Book Review: The Key Muscles of Yoga by Ray Long 

Book Review by Marcus J Freed and

Recent years have seen an explosion of yoga teacher training programs and there are more qualified teachers and advanced practitioners than ever before in history. As a result we have more resources available including Ray Long’s beautiful book series which begins with The Key Muscles of Yoga, subtitled ‘Your Guide to Functional Anatomy in yoga’.

Although it is hard to imagine that any single book will include all of the anatomical information that would be needed for a yoga teacher or serious practitioner, Long’s book goes a long way to informing us about the specific muscles that are used in any one asana, along with beautiful illustrations. He explains: “Human anatomy and physiology is a vast subject, as is the art of Hatha Yoga. Nevertheless, combining knowledge from both fields is extremely beneficial to the Yoga practitioner….It is not necessary to memorize hundreds of muscles and bones to experience the benefits of applying science to Yoga. What is necessary is the functional understanding of a manageable number of key anatomic structures, in their settings…to optimize your practice, break through blockages, and avoid injuries’. (p7).

The pictures really are the selling point, as is the clever organisation of the book. Chapter 12, for example, deals with the Trapezius which is a key trigger-point for anyone who suffers from a sore upper back (in other words, anybody who spends more than 30 minutes a day sitting in front of a computer). The book has very clear pictures of the muscles being used in a variety of postures and this is helpful for gaining a deeper understanding of both our own bodies and those of our students.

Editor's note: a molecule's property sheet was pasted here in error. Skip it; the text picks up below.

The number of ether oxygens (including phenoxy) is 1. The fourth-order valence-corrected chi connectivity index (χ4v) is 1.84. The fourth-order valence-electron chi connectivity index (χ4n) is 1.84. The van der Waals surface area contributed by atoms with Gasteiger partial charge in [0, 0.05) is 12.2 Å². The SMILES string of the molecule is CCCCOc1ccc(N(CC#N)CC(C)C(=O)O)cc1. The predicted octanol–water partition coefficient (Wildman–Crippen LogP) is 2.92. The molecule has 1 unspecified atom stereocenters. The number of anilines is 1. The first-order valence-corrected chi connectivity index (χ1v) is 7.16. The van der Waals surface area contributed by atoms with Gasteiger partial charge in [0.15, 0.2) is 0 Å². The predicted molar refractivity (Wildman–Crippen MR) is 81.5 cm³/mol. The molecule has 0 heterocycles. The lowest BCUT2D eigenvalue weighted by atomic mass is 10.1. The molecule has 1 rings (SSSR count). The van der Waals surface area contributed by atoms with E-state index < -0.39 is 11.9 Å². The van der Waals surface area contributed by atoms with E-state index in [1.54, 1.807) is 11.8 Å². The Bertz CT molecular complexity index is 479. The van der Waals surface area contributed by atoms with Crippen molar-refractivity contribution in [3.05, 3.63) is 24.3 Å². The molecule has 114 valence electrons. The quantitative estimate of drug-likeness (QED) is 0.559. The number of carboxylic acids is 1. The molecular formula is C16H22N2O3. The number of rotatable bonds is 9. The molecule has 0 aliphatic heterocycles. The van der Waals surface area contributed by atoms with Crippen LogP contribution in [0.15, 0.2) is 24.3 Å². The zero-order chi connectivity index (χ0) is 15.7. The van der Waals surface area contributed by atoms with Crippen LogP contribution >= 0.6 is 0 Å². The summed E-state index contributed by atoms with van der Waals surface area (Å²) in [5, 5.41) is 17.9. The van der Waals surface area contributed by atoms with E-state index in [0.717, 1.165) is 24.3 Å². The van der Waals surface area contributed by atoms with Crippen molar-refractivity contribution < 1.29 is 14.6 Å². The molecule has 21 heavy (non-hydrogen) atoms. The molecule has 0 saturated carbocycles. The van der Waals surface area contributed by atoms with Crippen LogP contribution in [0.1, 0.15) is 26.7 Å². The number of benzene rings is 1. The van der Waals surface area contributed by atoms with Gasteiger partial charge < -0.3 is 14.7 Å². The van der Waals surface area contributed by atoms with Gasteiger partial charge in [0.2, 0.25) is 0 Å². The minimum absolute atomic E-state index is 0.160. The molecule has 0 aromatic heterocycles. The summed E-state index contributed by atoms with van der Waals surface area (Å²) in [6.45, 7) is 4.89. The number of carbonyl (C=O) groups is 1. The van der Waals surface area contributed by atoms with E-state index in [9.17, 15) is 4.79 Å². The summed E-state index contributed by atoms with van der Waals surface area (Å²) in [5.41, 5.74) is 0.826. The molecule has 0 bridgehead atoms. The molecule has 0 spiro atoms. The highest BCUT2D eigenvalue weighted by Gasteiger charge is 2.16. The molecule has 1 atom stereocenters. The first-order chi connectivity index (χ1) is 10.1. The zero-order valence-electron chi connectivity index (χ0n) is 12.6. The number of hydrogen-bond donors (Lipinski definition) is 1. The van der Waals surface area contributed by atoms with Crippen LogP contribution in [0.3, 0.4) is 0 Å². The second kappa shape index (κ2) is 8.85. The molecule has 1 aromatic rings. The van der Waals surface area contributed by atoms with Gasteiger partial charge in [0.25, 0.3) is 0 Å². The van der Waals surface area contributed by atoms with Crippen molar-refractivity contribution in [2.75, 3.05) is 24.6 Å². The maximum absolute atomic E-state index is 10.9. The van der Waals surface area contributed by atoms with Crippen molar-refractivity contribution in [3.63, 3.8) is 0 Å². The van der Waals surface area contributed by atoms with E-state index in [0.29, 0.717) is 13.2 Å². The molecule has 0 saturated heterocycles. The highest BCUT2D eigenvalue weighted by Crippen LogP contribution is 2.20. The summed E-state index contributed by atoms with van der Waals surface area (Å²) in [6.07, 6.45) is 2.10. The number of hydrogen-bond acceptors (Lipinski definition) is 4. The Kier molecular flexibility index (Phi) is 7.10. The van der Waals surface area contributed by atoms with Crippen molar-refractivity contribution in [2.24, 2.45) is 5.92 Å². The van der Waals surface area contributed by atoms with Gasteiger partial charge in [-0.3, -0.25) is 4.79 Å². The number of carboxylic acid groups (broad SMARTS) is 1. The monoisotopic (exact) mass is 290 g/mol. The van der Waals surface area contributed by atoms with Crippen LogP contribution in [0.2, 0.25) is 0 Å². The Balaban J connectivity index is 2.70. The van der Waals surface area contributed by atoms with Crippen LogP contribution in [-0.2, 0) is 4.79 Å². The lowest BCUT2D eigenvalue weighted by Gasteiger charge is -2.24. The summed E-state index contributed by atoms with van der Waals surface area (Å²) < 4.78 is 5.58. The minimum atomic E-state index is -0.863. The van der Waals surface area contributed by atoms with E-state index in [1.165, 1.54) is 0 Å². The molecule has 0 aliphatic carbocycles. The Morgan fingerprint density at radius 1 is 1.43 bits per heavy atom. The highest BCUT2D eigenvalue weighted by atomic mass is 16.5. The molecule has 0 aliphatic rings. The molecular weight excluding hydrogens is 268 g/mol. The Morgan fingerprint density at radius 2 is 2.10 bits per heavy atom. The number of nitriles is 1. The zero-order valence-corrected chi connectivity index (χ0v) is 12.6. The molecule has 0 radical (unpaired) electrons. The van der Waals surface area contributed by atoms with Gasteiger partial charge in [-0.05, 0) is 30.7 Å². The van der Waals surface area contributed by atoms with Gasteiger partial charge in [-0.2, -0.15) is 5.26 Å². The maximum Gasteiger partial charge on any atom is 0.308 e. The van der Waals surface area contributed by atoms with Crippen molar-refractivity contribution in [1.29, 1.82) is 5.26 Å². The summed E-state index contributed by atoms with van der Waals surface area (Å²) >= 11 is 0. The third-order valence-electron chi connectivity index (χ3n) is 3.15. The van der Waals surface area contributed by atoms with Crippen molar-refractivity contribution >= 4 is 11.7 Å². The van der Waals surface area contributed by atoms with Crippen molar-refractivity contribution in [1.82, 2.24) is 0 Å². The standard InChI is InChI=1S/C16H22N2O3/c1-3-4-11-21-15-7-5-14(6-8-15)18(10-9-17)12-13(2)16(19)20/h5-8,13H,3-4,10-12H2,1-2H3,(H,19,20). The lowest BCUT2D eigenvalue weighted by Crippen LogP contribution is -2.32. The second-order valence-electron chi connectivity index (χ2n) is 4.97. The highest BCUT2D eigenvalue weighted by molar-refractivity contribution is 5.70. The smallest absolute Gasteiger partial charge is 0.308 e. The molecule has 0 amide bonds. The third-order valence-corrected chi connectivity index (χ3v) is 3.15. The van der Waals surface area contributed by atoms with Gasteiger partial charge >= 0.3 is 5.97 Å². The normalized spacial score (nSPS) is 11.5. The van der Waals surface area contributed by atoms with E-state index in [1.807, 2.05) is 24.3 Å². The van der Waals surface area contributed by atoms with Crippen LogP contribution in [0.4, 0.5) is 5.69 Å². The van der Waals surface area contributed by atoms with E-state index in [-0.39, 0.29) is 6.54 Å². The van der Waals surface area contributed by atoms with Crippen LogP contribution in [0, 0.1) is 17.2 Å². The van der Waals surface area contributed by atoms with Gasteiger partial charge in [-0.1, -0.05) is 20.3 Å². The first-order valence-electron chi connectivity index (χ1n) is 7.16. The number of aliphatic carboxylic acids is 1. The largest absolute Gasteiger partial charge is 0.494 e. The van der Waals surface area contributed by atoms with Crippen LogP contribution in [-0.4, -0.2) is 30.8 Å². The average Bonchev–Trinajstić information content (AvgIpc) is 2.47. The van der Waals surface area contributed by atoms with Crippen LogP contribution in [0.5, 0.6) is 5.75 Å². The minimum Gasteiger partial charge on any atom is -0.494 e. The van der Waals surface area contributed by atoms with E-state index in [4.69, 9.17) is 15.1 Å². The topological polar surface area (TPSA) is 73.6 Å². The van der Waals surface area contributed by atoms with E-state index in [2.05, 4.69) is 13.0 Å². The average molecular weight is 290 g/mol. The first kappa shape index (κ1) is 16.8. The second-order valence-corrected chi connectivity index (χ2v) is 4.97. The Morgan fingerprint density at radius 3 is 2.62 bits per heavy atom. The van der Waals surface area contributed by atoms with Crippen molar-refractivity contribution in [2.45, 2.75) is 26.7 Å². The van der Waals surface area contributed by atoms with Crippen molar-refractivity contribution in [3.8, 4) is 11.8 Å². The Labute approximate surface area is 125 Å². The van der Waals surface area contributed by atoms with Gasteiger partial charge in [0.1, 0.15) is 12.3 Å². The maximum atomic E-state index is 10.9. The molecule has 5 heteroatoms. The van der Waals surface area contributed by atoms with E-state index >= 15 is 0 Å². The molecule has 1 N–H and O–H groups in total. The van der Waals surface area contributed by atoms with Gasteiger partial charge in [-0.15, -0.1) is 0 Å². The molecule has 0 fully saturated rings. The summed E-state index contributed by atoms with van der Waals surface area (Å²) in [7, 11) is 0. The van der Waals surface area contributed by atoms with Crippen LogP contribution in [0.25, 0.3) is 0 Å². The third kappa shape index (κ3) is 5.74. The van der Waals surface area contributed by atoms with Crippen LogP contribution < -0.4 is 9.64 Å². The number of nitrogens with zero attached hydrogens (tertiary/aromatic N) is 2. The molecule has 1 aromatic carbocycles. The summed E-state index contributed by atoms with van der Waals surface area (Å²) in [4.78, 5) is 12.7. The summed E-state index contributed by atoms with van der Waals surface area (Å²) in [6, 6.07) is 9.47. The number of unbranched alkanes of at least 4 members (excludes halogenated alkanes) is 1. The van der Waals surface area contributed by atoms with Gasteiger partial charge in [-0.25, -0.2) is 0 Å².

Knowledge of anatomy is key to every yoga asana practice, and the author introduces a gentle spirituality through pictures of the chakra/energy-sources that are activated in any one pose. He also makes it clear that this is the kind of book that is to be read slowly and methodically, and the book’s binding gives it an important durability that ensures it will stay a part of your library for a long time.